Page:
Stuff has gotten a bad rap of late—mostly for its incompatibility with other lifestyle trends. It won’t fit in your tiny house. Marie Kondo thinks it should be eschewed entirely unless it sparks joy. And there won’t be any need for all your whisks and woks once you switch over to Soylent for sustenance.
Minimalism is hot, culturally, and for years, science has assured us that it was also the path to maximal bliss. The prevailing wisdom is that people who want the most happiness for their buck should buy experiences, not things. The idea is that the joy of an experience begins before it even starts, and continues when you look back on the fancy dinner/vacation/afternoon of LARPing fondly. Experiences provide, in other words, both more anticipatory happiness and afterglow happiness.
But a recent study complicates that picture, suggesting that sweaters and iPhones might make you just as happy, in a way, as cruises and concerts do. There is a third type of happiness—momentary happiness—and it tends to last longer with material goods because people use them for more time than they typically experience their experiences for.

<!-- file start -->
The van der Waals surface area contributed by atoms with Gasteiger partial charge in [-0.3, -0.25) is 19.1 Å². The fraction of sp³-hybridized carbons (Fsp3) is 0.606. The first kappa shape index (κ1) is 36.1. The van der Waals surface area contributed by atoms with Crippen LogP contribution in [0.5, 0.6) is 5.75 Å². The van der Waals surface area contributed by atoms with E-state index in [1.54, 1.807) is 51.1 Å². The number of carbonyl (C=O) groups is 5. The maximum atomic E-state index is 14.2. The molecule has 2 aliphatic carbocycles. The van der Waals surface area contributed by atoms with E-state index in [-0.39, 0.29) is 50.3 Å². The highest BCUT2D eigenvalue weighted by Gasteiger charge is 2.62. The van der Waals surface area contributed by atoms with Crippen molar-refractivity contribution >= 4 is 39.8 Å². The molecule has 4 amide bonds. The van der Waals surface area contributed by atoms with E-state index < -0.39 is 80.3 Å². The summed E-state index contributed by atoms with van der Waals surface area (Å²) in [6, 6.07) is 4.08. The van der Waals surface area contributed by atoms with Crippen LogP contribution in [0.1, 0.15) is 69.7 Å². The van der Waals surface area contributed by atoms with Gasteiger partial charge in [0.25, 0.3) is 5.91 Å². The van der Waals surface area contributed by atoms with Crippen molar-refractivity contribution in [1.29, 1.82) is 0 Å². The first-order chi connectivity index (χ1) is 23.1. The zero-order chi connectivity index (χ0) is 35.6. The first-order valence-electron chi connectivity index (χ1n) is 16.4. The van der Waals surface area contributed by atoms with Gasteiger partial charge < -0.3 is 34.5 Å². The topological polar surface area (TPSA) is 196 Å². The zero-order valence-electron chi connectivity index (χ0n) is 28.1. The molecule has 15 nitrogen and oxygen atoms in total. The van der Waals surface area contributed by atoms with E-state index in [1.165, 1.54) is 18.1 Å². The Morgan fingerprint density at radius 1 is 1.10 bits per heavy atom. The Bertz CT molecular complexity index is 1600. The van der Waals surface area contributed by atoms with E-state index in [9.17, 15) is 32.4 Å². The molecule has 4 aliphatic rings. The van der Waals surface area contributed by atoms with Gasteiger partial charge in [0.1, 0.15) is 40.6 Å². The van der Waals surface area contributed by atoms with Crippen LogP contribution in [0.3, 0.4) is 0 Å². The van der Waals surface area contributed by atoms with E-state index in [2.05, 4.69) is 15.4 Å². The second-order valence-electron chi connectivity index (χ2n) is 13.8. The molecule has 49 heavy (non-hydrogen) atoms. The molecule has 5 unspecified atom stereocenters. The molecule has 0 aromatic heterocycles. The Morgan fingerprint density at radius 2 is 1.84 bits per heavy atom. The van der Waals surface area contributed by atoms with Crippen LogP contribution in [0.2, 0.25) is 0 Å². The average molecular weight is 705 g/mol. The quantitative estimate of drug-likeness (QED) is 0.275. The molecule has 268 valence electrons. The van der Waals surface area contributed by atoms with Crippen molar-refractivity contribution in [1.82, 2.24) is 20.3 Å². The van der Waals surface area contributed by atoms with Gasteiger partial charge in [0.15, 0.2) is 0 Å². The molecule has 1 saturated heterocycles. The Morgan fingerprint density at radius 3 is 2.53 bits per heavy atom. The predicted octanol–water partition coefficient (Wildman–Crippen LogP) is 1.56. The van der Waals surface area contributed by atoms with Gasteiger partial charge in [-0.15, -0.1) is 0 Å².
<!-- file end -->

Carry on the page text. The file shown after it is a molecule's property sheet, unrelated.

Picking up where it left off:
For the study, published in Social Psychology and Personality Science, researchers Aaron Weidman and Elizabeth Dunn from the University of British Columbia gave 67 participants $20 to spend on either an experiential or material purchase of their choice, and then to report one experiential or material gift they had recently received. Then they quizzed them about their happiness levels through text messages and questionnaires.
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